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Since the start of the pandemic, inventory management has been like riding a bucking bronco, with supply and demand mismatched and gripped by uncertainty. In 2021, retailers scrambled to acquire goods, especially ahead of the holidays, while last year many were slashing prices in order to work through a glut of merchandise.

In the last year or so, that has been an opportunity for off-price retailers. “Availability of quality branded merchandise is phenomenal,” TJX CEO Ernie Herrman told analysts in February. “We are in a great position to take advantage of the opportunities we are seeing in the marketplace.”

Around the same time, Barbara Rentler, CEO of rival Ross, noted that “the buying environment right now is very good.”

“I mean there’s a lot of merchandise,” she told analysts. “It’s very broad-based. It’s across all different classifications and types of products. So the buying environment is probably as good as it gets right now.”

That was then. Now, many retailers have worked through their inventory pileups, and that could rip that opportunity away, according to a client note from TD Cowen analysts Friday.

“With inventory levels in retail normalizing, it could slow merchandise closeout opportunities for off-price retailers,” they said.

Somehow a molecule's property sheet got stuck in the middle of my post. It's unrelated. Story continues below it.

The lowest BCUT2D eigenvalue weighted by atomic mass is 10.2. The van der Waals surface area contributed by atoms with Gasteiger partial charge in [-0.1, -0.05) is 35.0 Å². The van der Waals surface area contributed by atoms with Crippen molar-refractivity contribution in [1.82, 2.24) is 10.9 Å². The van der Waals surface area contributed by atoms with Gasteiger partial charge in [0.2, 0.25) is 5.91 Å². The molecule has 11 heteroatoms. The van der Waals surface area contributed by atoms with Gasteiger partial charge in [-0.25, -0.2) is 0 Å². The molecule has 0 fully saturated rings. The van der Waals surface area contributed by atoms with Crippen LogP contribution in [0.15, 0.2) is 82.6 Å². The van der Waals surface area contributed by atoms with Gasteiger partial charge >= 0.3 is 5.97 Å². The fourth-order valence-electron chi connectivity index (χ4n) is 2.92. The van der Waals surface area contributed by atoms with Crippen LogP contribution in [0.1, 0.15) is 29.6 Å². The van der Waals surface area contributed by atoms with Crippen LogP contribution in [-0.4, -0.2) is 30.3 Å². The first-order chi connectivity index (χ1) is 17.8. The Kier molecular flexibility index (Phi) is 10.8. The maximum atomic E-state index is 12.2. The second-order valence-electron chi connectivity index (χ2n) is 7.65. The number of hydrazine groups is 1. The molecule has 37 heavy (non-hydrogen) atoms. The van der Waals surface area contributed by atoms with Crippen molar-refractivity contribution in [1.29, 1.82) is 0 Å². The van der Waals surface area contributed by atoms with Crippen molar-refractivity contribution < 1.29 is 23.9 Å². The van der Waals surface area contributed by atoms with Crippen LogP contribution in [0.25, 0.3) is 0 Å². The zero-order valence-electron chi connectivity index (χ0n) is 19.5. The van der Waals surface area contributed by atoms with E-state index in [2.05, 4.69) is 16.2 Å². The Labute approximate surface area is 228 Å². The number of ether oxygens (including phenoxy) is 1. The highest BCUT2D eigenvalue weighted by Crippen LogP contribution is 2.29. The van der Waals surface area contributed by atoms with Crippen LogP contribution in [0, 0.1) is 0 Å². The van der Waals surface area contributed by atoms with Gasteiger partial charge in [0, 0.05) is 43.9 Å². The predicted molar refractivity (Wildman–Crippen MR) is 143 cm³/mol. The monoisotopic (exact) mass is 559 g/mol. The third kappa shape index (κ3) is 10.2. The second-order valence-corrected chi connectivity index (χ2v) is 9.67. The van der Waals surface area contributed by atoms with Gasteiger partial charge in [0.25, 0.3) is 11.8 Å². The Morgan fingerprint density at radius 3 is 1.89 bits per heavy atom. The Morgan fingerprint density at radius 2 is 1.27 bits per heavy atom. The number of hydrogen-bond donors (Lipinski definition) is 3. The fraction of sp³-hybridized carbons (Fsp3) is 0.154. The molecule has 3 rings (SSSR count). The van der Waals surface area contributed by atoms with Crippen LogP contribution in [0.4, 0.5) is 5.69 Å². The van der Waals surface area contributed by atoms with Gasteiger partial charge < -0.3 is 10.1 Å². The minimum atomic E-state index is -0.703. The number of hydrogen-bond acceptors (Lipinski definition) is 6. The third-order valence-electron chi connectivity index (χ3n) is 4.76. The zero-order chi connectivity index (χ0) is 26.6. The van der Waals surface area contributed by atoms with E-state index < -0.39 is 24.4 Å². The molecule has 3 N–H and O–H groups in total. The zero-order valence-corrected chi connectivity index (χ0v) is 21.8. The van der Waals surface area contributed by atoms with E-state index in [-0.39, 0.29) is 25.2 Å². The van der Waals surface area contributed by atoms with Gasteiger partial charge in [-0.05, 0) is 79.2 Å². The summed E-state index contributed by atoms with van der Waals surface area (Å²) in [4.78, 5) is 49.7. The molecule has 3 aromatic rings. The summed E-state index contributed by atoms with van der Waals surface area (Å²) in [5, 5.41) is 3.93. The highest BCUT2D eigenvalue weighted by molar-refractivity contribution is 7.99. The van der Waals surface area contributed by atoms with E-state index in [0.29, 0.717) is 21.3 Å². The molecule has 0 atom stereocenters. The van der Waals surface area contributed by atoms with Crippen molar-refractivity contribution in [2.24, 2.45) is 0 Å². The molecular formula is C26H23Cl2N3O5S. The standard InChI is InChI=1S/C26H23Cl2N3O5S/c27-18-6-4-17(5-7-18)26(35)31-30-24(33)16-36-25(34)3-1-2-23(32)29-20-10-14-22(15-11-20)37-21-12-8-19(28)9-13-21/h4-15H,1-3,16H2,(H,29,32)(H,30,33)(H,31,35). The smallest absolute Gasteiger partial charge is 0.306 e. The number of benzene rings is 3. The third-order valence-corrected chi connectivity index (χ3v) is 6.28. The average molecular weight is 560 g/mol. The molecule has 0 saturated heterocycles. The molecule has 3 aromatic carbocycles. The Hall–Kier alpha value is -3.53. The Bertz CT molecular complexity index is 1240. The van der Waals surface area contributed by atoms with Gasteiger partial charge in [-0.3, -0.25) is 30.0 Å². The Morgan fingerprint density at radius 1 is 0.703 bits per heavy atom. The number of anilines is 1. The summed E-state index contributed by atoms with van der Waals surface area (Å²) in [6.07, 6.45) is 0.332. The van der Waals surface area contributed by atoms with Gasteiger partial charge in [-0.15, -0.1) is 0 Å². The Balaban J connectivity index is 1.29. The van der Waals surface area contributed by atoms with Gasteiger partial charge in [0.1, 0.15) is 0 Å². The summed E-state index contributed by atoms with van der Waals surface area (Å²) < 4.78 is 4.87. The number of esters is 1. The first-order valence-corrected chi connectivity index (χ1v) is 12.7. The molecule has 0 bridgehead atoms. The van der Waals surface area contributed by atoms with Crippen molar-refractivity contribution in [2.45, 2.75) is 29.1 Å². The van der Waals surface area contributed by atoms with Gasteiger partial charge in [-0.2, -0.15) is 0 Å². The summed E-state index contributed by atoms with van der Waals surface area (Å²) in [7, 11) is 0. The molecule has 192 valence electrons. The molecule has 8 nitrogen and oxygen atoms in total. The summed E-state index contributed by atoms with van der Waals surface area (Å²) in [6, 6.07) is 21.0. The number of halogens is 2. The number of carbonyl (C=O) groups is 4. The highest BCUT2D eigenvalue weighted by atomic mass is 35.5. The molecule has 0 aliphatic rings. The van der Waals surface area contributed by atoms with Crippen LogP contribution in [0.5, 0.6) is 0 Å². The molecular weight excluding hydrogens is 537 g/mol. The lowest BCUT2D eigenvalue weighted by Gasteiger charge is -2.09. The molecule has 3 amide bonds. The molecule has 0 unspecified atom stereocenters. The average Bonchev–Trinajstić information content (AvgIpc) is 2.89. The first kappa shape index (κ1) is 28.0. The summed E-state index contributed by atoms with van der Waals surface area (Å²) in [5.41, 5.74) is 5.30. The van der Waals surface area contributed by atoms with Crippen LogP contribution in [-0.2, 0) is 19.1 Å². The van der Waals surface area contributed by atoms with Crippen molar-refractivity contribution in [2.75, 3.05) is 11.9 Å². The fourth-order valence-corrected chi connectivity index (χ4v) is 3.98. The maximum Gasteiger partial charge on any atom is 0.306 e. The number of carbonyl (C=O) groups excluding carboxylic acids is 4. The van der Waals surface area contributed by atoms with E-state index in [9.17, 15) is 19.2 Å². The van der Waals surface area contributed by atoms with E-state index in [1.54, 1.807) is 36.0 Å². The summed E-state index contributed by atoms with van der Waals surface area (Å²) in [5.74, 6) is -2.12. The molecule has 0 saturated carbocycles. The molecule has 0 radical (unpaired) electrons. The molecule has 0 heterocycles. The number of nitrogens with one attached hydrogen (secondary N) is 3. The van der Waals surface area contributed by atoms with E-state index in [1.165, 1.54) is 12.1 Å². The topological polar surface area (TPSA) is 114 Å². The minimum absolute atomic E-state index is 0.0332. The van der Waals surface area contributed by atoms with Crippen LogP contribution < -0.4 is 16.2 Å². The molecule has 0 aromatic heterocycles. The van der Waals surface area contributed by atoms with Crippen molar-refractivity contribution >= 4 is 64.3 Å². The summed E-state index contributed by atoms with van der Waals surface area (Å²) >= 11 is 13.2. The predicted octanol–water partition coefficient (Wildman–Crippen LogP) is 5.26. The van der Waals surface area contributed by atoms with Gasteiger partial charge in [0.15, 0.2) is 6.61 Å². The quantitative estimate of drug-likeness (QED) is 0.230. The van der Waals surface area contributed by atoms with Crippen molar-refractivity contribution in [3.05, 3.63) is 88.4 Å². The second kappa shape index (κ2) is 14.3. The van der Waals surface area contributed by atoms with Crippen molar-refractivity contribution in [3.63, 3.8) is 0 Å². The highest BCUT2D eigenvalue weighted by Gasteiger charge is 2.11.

Burlington CEO Michael O’Sullivan told analysts in March that’s unlikely, noting that off-pricer retailers often see periods of elevated supply.

“The real aberration is how constrained supply was between mid-2020 and early to mid 2022,” he said. “Those constraints during that two-year period were driven by global supply chain issues coming out of the pandemic — we really hadn’t seen those before.”

A return to normal still means opportunity. “The buying environment is likely to remain fairly strong well into 2023, especially if the economy slows down and demand continues to soften,” O’Sullivan said.

In fact, it’s probably more that supply and demand in the off-price channel is edging closer to a Goldilocks-style “just right,” according to William Blair analysts Dylan Carden and Uday Avula.

“The availability and buying environment is actually, broadly, not too far off from where it was pre-pandemic,” they wrote in emailed comments. “Looking back at pandemic-era trading across the broader market, we believe the worst-case scenario for the off-price channel would be if higher levels of branded goods drove exaggerated upside to sales and, in turn, margin, setting shares up for a more dramatic collapse in the back half or into next year. Instead, we believe that there is more of a Goldilocks scenario.”